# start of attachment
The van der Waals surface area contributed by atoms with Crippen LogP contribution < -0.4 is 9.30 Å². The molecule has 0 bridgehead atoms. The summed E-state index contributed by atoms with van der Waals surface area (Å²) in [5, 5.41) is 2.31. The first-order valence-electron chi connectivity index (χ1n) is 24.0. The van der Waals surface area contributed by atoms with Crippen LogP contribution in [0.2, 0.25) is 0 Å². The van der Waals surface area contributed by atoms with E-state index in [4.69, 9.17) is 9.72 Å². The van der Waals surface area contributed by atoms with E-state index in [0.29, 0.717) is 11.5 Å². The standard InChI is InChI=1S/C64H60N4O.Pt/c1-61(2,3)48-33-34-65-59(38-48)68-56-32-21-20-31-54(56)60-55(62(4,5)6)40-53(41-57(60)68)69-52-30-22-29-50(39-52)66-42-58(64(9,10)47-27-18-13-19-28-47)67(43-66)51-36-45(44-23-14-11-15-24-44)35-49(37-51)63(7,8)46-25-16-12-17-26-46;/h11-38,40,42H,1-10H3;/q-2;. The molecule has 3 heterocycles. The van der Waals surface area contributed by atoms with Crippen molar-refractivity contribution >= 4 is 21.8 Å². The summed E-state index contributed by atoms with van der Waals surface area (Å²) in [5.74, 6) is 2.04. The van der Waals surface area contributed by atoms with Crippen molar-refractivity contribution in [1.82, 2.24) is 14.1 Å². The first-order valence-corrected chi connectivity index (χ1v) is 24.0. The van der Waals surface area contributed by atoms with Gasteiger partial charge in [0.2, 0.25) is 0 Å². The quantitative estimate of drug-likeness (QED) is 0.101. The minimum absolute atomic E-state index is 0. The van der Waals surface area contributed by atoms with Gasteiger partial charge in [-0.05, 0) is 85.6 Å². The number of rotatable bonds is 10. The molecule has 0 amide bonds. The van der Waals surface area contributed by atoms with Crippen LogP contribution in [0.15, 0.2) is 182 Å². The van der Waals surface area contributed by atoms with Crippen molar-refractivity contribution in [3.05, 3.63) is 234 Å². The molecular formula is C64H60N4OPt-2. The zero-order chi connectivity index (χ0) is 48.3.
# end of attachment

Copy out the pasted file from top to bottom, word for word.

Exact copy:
The van der Waals surface area contributed by atoms with Crippen LogP contribution < -0.4 is 9.30 Å². The molecule has 0 bridgehead atoms. The summed E-state index contributed by atoms with van der Waals surface area (Å²) in [5, 5.41) is 2.31. The first-order valence-electron chi connectivity index (χ1n) is 24.0. The van der Waals surface area contributed by atoms with Crippen LogP contribution in [0.2, 0.25) is 0 Å². The van der Waals surface area contributed by atoms with E-state index in [4.69, 9.17) is 9.72 Å². The van der Waals surface area contributed by atoms with E-state index in [0.29, 0.717) is 11.5 Å². The standard InChI is InChI=1S/C64H60N4O.Pt/c1-61(2,3)48-33-34-65-59(38-48)68-56-32-21-20-31-54(56)60-55(62(4,5)6)40-53(41-57(60)68)69-52-30-22-29-50(39-52)66-42-58(64(9,10)47-27-18-13-19-28-47)67(43-66)51-36-45(44-23-14-11-15-24-44)35-49(37-51)63(7,8)46-25-16-12-17-26-46;/h11-38,40,42H,1-10H3;/q-2;. The molecule has 3 heterocycles. The van der Waals surface area contributed by atoms with Crippen molar-refractivity contribution >= 4 is 21.8 Å². The summed E-state index contributed by atoms with van der Waals surface area (Å²) in [5.74, 6) is 2.04. The van der Waals surface area contributed by atoms with Crippen molar-refractivity contribution in [1.82, 2.24) is 14.1 Å². The first-order valence-corrected chi connectivity index (χ1v) is 24.0. The van der Waals surface area contributed by atoms with Gasteiger partial charge in [0.2, 0.25) is 0 Å². The quantitative estimate of drug-likeness (QED) is 0.101. The minimum absolute atomic E-state index is 0. The van der Waals surface area contributed by atoms with Gasteiger partial charge in [-0.05, 0) is 85.6 Å². The number of rotatable bonds is 10. The molecule has 0 amide bonds. The van der Waals surface area contributed by atoms with Crippen LogP contribution in [0.15, 0.2) is 182 Å². The van der Waals surface area contributed by atoms with Crippen molar-refractivity contribution in [3.05, 3.63) is 234 Å². The molecular formula is C64H60N4OPt-2. The zero-order chi connectivity index (χ0) is 48.3.